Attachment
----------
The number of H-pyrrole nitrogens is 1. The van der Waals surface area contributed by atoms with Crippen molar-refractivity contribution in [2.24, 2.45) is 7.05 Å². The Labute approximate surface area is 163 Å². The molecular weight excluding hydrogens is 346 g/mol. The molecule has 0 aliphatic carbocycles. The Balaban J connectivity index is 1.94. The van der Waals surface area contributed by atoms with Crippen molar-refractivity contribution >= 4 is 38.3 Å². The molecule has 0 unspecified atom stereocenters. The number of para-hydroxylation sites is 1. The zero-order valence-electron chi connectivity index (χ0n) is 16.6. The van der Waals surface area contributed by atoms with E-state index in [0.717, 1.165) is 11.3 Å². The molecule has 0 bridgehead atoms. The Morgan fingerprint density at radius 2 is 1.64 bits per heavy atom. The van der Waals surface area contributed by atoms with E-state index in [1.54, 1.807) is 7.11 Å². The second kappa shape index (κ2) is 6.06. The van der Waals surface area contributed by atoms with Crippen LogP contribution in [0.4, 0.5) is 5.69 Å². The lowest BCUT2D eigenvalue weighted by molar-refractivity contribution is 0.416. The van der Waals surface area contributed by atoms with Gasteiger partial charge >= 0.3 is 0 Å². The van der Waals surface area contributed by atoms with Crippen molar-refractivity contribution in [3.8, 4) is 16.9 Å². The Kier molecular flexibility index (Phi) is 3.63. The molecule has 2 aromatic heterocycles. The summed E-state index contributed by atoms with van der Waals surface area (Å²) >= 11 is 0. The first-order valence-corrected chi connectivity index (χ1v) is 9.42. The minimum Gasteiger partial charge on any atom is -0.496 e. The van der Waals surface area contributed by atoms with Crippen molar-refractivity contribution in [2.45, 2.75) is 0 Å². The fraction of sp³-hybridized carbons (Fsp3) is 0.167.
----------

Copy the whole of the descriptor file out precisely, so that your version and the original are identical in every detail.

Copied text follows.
The number of H-pyrrole nitrogens is 1. The van der Waals surface area contributed by atoms with Crippen molar-refractivity contribution in [2.24, 2.45) is 7.05 Å². The Labute approximate surface area is 163 Å². The molecular weight excluding hydrogens is 346 g/mol. The molecule has 0 aliphatic carbocycles. The Balaban J connectivity index is 1.94. The van der Waals surface area contributed by atoms with Crippen molar-refractivity contribution >= 4 is 38.3 Å². The molecule has 0 unspecified atom stereocenters. The number of para-hydroxylation sites is 1. The zero-order valence-electron chi connectivity index (χ0n) is 16.6. The van der Waals surface area contributed by atoms with E-state index in [0.717, 1.165) is 11.3 Å². The molecule has 0 bridgehead atoms. The Morgan fingerprint density at radius 2 is 1.64 bits per heavy atom. The van der Waals surface area contributed by atoms with E-state index in [1.54, 1.807) is 7.11 Å². The second kappa shape index (κ2) is 6.06. The van der Waals surface area contributed by atoms with Crippen LogP contribution in [0.4, 0.5) is 5.69 Å². The lowest BCUT2D eigenvalue weighted by molar-refractivity contribution is 0.416. The van der Waals surface area contributed by atoms with Gasteiger partial charge >= 0.3 is 0 Å². The van der Waals surface area contributed by atoms with Crippen molar-refractivity contribution in [3.8, 4) is 16.9 Å². The Kier molecular flexibility index (Phi) is 3.63. The molecule has 2 aromatic heterocycles. The summed E-state index contributed by atoms with van der Waals surface area (Å²) >= 11 is 0. The first-order valence-corrected chi connectivity index (χ1v) is 9.42. The minimum Gasteiger partial charge on any atom is -0.496 e. The van der Waals surface area contributed by atoms with Crippen molar-refractivity contribution in [2.45, 2.75) is 0 Å². The fraction of sp³-hybridized carbons (Fsp3) is 0.167.